Ducks are straightforward creatures and there is very little confusion or debate involved in whether or not you have seen one. Such is this clarity of recognition that ducks have become a benchmark in establishing confidence in the identification of other items.
What may not be so familiar (for the moment at least) is the question of; if it looks/ walks/ quacks like a breach of COBS 6.1F.1 (and maybe COBS 6.1E.9).
Yes, we’re back on the subject of PS13/1 (I had to claw back some space from direct platforms somehow) thanks to a thought provoking email from Tim Page of Page Russell in response to the lang cat’s white paper It’s all about you: tackling your PS13/1 due diligence requirements
Tim has kindly agreed to let us use his feedback as the basis of this blog and we thank him for that, as well as for taking the time to send his thoughts in the first place.
Page Russell has embedded the questions suggested in our white paper into their due diligence process, throwing up an unforeseen consequence. In a nutshell;Â do the FCA rules detailed in PS13/1 prevent advisers from recommending direct platforms?
Here’s how we get to that question with the help of a scenario from Tim. This is not an issue specific to any one platform, as we’ll see, so no names; I can live without that particular phone call.
A client asked me to look at a particular D2C platform. It is appealing with a simple, reasonable charging structure with no extras. They haven’t got all the funds that we’d like but this does not need to be a deal breaker if other, equivalent funds are available.
The problem is that this D2C platform business model is (in my experience) to direct clients into their own funds. If that drives down the overall costs to the client whilst still capturing the asset class returns then fine.Â
But can I make a personal recommend that the client uses this platform without breaching COBS 6.1F.1 (and COBS 6.1E.9 to an extent)?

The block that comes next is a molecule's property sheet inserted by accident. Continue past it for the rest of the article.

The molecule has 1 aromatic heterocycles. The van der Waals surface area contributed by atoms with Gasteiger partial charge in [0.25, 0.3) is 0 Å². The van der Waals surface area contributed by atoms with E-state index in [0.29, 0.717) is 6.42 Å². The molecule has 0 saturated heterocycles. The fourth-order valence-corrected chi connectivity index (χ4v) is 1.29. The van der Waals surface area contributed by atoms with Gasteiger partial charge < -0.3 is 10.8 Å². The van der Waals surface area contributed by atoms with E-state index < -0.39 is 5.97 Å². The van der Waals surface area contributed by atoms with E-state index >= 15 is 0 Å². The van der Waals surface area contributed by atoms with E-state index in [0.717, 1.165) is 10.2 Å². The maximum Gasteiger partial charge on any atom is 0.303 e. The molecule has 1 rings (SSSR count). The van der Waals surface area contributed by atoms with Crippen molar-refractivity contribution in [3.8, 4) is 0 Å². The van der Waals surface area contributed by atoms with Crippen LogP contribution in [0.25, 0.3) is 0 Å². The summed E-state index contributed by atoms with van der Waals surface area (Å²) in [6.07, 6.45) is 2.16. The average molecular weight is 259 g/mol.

Tim’s experience of the platform in question was that it was very directed with proprietary funds considerably easier to find and to buy. Being used to unbiased wrap platforms this was a somewhat jarring experience and threw a harsh light onto the subject.
The end result was that, in this case, Tim could not recommend that the client use that platform. It was, indeed, a duck.
This all feels a little odd and uncomfortable. The client’s needs were met, at a reasonable price and with an adequate fund range. If the client had been carrying out their own research they’d have placed their business and not an eyebrow would have been raised as a result.
However, an adviser was involved. And the Duck Test was invoked.
The issue of guided architecture is not unique to any one direct platform. Does this raise the possibility that there is a broader issue of PS13/1 effectively ruling advisers out of recommending direct platforms to clients? After all, if the service the client wants is just the financial plan and not implementation or ongoing portfolio monitoring, then a self-directed platform is just the ticket.
There is unavoidable and strangely beautiful irony in being prevented from making a recommendation that is in the client’s best interests in order to avoid contravening FCA regulations established to protect the client’s best interests.
Jemima Puddleduck would have straightened her shawl and gone home. On reflection she’s a bad example; failure to recognise the sandy-whiskered gentleman as a fox does not bode well for grasping the nuances of FCA regulation and its consequences for advice on placement of self-directed investments.